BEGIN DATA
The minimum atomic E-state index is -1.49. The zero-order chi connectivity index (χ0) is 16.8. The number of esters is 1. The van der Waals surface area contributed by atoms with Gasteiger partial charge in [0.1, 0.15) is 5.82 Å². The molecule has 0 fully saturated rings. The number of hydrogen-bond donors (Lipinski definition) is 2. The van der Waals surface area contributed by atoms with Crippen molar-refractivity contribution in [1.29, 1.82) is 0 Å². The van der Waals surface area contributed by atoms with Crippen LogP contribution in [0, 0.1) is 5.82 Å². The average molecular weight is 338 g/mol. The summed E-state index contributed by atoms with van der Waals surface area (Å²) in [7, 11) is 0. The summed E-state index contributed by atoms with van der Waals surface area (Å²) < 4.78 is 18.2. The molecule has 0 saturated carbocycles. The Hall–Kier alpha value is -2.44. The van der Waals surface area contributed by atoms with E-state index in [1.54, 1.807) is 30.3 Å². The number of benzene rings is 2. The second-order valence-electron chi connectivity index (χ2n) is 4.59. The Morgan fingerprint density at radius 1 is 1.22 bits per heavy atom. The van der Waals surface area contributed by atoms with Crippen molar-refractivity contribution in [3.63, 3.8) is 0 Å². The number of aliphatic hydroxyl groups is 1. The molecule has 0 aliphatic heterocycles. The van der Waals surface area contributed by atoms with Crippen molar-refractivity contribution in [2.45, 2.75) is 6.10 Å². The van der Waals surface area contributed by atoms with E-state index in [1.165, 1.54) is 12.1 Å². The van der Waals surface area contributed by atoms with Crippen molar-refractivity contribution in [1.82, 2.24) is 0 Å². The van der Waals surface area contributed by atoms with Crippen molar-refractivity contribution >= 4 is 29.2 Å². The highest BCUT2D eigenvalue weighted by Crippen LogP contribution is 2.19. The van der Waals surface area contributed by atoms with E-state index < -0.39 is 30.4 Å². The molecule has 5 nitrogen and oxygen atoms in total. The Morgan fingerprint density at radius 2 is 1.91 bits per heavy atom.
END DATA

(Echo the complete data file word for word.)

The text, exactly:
The minimum atomic E-state index is -1.49. The zero-order chi connectivity index (χ0) is 16.8. The number of esters is 1. The van der Waals surface area contributed by atoms with Gasteiger partial charge in [0.1, 0.15) is 5.82 Å². The molecule has 0 fully saturated rings. The number of hydrogen-bond donors (Lipinski definition) is 2. The van der Waals surface area contributed by atoms with Crippen molar-refractivity contribution in [1.29, 1.82) is 0 Å². The van der Waals surface area contributed by atoms with Crippen LogP contribution in [0, 0.1) is 5.82 Å². The average molecular weight is 338 g/mol. The summed E-state index contributed by atoms with van der Waals surface area (Å²) in [7, 11) is 0. The summed E-state index contributed by atoms with van der Waals surface area (Å²) < 4.78 is 18.2. The molecule has 0 saturated carbocycles. The Hall–Kier alpha value is -2.44. The van der Waals surface area contributed by atoms with E-state index in [1.54, 1.807) is 30.3 Å². The number of benzene rings is 2. The second-order valence-electron chi connectivity index (χ2n) is 4.59. The Morgan fingerprint density at radius 1 is 1.22 bits per heavy atom. The van der Waals surface area contributed by atoms with Crippen molar-refractivity contribution in [3.63, 3.8) is 0 Å². The number of aliphatic hydroxyl groups is 1. The molecule has 0 aliphatic heterocycles. The van der Waals surface area contributed by atoms with Crippen molar-refractivity contribution in [2.45, 2.75) is 6.10 Å². The van der Waals surface area contributed by atoms with E-state index in [1.165, 1.54) is 12.1 Å². The van der Waals surface area contributed by atoms with Crippen molar-refractivity contribution in [1.82, 2.24) is 0 Å². The van der Waals surface area contributed by atoms with Crippen molar-refractivity contribution >= 4 is 29.2 Å². The highest BCUT2D eigenvalue weighted by Crippen LogP contribution is 2.19. The van der Waals surface area contributed by atoms with E-state index < -0.39 is 30.4 Å². The molecule has 5 nitrogen and oxygen atoms in total. The Morgan fingerprint density at radius 2 is 1.91 bits per heavy atom.